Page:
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  • Klaudia Ivancic

Redefining Growing Pains

The word arthritis is not an easy one to grasp as a kid in kindergarten. I didn’t understand what the word meant at the time, but I was sure of two things: one of my knees was suddenly bigger than the other and that it hurt… a lot. They say that growing pains are common and should go away over time, but growing up with pain is a whole different story.


I don’t remember much from the day I was diagnosed with Juvenile Rheumatoid Arthritis (now known as JIA), but it was a day that would change my life. My parents noticed that one of my knees was very swollen and so they took me to the doctor and later found out I had arthritis. This came as a shock to my family because arthritis was commonly known as an “old person’s disease”. That was the day that we all learned kids can get arthritis too.


Elementary school was definitely not a “walk in the park”. My knee was no longer swollen but I did still experience pain regularly. It wasn’t easy for me to run or play at recess like all the other kids would. This brought up a lot of thoughts about normalcy and what that really meant. I still didn’t understand what was going on but I knew something about me was different. The procedure I had seemed to help and everything was right with the world… until it wasn’t.


When I turned 9 years old I started experiencing swelling and knee pain again, this time it was the other knee. Turns out the arthritis spread to my other leg and I had to repeat the process again. This time, I had to miss school a couple times for doctors appointments and I started to tell more people. Some teachers told me that it wasn’t possible for me to have arthritis and others just didn’t understand it. I was told by my peers that my knee brace “wasn’t real” and I couldn’t have arthritis. I had a second procedure and once again seemed to help and most of my symptoms went away. But this wasn’t the end of my journey.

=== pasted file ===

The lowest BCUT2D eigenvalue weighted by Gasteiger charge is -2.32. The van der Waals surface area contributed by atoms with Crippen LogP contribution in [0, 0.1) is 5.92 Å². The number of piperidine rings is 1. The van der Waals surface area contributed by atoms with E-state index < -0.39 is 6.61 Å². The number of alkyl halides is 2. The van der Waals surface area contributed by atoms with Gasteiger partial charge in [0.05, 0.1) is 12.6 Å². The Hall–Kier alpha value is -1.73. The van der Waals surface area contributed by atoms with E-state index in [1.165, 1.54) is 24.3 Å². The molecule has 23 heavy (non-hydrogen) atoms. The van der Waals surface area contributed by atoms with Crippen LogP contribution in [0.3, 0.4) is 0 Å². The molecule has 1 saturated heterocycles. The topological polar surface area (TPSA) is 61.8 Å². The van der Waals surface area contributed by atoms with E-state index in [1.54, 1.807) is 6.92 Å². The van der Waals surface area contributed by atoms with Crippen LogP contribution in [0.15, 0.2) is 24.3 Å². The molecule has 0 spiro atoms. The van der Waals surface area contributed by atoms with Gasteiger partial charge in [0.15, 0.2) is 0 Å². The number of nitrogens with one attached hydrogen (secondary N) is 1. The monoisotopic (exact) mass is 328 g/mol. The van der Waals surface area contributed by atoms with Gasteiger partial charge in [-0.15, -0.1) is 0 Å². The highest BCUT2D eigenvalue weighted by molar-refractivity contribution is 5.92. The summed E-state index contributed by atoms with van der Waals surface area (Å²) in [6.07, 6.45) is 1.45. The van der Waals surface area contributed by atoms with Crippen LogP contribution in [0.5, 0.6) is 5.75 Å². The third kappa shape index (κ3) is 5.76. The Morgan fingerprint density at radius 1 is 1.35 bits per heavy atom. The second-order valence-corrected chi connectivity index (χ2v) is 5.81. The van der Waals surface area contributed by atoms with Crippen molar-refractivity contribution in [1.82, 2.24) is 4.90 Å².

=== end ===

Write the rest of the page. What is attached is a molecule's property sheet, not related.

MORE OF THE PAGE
High school is a challenge in itself, but I found it the most challenging time to battle my JIA. Near the beginning of grade 9, I started to feel pain in my hip. It would hurt to walk and my hip would get very stiff often. I saw a lot of doctors but they all said different things. After a long waiting period, I finally got an appointment with my rheumatologist and discovered that my JIA had spread once again, this time to both of my hips. This was the most painful part of my journey thus far and I had periods of time where I was almost unable to walk at all. I missed a lot of school that semester because the pain became unbearable. The worst part was that a lot of people didn’t believe me. I was refused elevator access at school just because my pain was invisible and I didn’t look injured. I was told by several people that I was just being dramatic and it couldn’t really be that bad. All I wanted to do was be a “normal” high school student and it got to a point where I wouldn’t tell people I had arthritis and just made up a different reason because I was afraid of being doubted or shamed. After trying many treatment options, I finally found one that worked for me.


I am now in university and am doing really well. I was initially scared to share my diagnosis with my friends because I started to feel “normal” again. I eventually did share it with my friends and felt supported, not judged. This past summer, I had the chance to volunteer at an arthritis camp and I felt surrounded by individuals who fully understood me. It is important to find a support system and to be kind to yourself. I used to think my arthritis made me weak, but if growing up with arthritis has taught me anything, it’s that my arthritis is my strength. I have gone through ups and downs and battled things that most kids don’t need to battle but I would not be who I am today without my arthritis.


Growing up with arthritis has its challenges, that’s for sure. People might doubt you or react badly because they don’t understand what you’re going through but you will find people who will. If you’re reading this and you have arthritis, just know that your pain and experiences are valid, you’re seen, and most of all, you are strong.

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